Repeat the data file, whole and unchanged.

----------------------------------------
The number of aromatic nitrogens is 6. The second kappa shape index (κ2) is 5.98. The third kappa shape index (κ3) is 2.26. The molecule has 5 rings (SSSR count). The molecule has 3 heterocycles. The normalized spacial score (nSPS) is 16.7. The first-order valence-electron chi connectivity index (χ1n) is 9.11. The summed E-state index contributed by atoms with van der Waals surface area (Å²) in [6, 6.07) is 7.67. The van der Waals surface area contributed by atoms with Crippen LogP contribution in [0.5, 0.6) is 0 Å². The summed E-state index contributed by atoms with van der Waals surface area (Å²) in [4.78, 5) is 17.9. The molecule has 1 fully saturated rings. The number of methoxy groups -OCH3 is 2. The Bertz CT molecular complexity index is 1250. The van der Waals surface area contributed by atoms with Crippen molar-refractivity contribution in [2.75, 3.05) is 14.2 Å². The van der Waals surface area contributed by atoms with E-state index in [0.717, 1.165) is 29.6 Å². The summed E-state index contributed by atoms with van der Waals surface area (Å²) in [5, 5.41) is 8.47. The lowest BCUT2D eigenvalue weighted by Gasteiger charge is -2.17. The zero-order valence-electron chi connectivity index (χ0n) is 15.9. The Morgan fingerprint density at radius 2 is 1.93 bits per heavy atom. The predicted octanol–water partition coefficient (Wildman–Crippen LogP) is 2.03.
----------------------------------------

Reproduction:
The number of aromatic nitrogens is 6. The second kappa shape index (κ2) is 5.98. The third kappa shape index (κ3) is 2.26. The molecule has 5 rings (SSSR count). The molecule has 3 heterocycles. The normalized spacial score (nSPS) is 16.7. The first-order valence-electron chi connectivity index (χ1n) is 9.11. The summed E-state index contributed by atoms with van der Waals surface area (Å²) in [6, 6.07) is 7.67. The van der Waals surface area contributed by atoms with Crippen LogP contribution in [0.5, 0.6) is 0 Å². The summed E-state index contributed by atoms with van der Waals surface area (Å²) in [4.78, 5) is 17.9. The molecule has 1 fully saturated rings. The number of methoxy groups -OCH3 is 2. The Bertz CT molecular complexity index is 1250. The van der Waals surface area contributed by atoms with Crippen molar-refractivity contribution in [2.75, 3.05) is 14.2 Å². The van der Waals surface area contributed by atoms with E-state index in [0.717, 1.165) is 29.6 Å². The summed E-state index contributed by atoms with van der Waals surface area (Å²) in [5, 5.41) is 8.47. The lowest BCUT2D eigenvalue weighted by Gasteiger charge is -2.17. The zero-order valence-electron chi connectivity index (χ0n) is 15.9. The Morgan fingerprint density at radius 2 is 1.93 bits per heavy atom. The predicted octanol–water partition coefficient (Wildman–Crippen LogP) is 2.03.